Read On Becoming Toddler Wise by Gary Ezzo Online


From First Steps to Potty Training There is no greater fulfillment a parent can receive than the upturned face of a toddler, eyes speaking wonders and a face of confidence in discovering a brand n...

Title : On Becoming Toddler Wise
Author :
Rating :
ISBN : 9780971453227
Format Type : Paperback
Number of Pages : 172 Pages
Status : Available For Download
Last checked : 21 Minutes ago!

On Becoming Toddler Wise Reviews

  • Karli
    2019-06-06 19:32

    I often don't just love everything in a parenting book (I've read several, especially before we had Noah, but I kind of like to glean a little from each one and tend to take a pretty balanced view - meaning I don't believe in magic formulas that work 100% of the time for everybody because every parent and child is so different.) But I really like this book... I liked it even more than Babywise for some reason (which doesn't totally make sense because it's the same heart value). At the Bible School, one of the things we focus on with our first year students is what we call "The Power of a Focused Life" - which at its heart is about managing time and disciplining your life that you would not squander your destiny in Christ. The students fill out Personal Goals - related to overall life vision and then also focus on more specific goals such as finances, relationships, rest, ministry, vocation, prayer and study, etc, etc. Once they have done that, they create a schedule that sets them on a course toward achieving those goals. One of the biggest revelations for our students just in scheduling their time like this is how much time they are actually wasting... doing things aimlessly and losing hours - precious hours that add up to years lost over the course of a lifetime.The heart of this book reminded me of the heart of above. It's the Power of Focused Life for Toddlers... and I LOVED it! Much of it was something we already do in part, but it gave even more clarity and direction to the heart of what we were feeling/doing. I wished it had more practical tips and strategies becuase I bought into the philosophy right away (didn't need three more chapters to explain it for me)... but overall, I'm glad I have this book.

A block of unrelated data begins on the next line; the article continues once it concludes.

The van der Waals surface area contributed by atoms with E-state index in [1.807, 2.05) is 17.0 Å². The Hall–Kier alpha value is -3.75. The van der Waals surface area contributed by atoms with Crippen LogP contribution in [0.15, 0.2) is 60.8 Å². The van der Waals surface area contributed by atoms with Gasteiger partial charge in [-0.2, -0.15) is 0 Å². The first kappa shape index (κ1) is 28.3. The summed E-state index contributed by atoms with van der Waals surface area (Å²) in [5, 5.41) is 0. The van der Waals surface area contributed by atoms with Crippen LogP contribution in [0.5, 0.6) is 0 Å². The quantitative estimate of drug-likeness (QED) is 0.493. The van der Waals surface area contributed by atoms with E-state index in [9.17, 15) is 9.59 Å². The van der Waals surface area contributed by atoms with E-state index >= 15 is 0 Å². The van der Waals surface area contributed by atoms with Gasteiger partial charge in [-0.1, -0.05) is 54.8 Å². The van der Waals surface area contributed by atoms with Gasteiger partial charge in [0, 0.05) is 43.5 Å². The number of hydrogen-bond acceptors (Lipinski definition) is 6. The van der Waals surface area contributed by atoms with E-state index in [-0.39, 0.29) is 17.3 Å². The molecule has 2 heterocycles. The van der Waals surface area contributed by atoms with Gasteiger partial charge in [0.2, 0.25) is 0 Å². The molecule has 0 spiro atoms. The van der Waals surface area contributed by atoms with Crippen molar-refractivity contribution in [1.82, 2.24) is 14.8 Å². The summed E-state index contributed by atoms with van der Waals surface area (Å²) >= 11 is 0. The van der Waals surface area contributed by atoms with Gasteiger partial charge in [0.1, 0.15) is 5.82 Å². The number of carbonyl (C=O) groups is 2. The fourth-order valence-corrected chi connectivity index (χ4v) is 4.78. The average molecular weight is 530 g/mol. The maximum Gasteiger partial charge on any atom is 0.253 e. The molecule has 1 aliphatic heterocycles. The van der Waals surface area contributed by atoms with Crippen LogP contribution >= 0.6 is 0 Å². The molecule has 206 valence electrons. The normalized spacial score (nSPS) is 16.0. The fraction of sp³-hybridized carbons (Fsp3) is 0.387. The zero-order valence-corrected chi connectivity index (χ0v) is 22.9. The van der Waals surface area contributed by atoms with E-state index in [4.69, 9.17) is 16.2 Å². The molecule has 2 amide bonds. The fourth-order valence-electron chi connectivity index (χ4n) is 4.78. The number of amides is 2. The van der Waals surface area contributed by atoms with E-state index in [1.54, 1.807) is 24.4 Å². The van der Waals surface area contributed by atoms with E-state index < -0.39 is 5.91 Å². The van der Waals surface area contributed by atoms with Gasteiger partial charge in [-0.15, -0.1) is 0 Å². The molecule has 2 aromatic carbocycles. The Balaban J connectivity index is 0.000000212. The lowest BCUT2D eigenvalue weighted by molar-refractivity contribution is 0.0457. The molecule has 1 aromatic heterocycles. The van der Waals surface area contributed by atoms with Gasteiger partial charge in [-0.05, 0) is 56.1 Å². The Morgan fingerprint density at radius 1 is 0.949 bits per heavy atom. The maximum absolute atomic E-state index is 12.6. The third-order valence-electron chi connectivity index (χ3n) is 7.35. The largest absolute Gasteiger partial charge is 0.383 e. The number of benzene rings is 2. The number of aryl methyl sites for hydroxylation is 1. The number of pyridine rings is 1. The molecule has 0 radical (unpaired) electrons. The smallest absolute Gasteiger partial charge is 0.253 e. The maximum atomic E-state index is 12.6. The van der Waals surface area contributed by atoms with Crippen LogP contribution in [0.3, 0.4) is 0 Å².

• Karen
    2019-06-01 21:29

    This was an incredibly fast read, I read it in two sittings. Maybe because I skipped most of the chapter on potty training, since I'm not ready to tackle that with the kiddo yet. General takeaway I got from this:- a schedule / routine is helpful- be intentional with your time with your child (guide them and try to teach them, don't just let them wander around)- focus more on redirection and restriction than punishment at this stage- use your word choice carefully; don't bog the kid down with long explanations, keep it simple and direct and find ways to encourage positive behavior rather than always discouraging negative behaviorOne thing I did not like about this book is that it assumed a stay-at-home mother in all cases. So all the examples were like "when the dad gets home, he can spend one-on-one time with one kid while the mom bathes the others and puts them to bed" and stuff like that. A sample day schedule was entirely focused on a stay-at-home mother so for a two-job couple like us, I found it hard to translate some of the suggestions to our varied schedule and caregivers.

  • Lori
    2019-06-21 16:34

    Garbage. This book assumes that the mom is the only one parenting the child. This book was first published in 2003! It states that girls excel at talking but not math and engineering. Seriously?? Even if you can see past that, this book reads like a Buzzfeed article that was stretched into a book. Hard pass.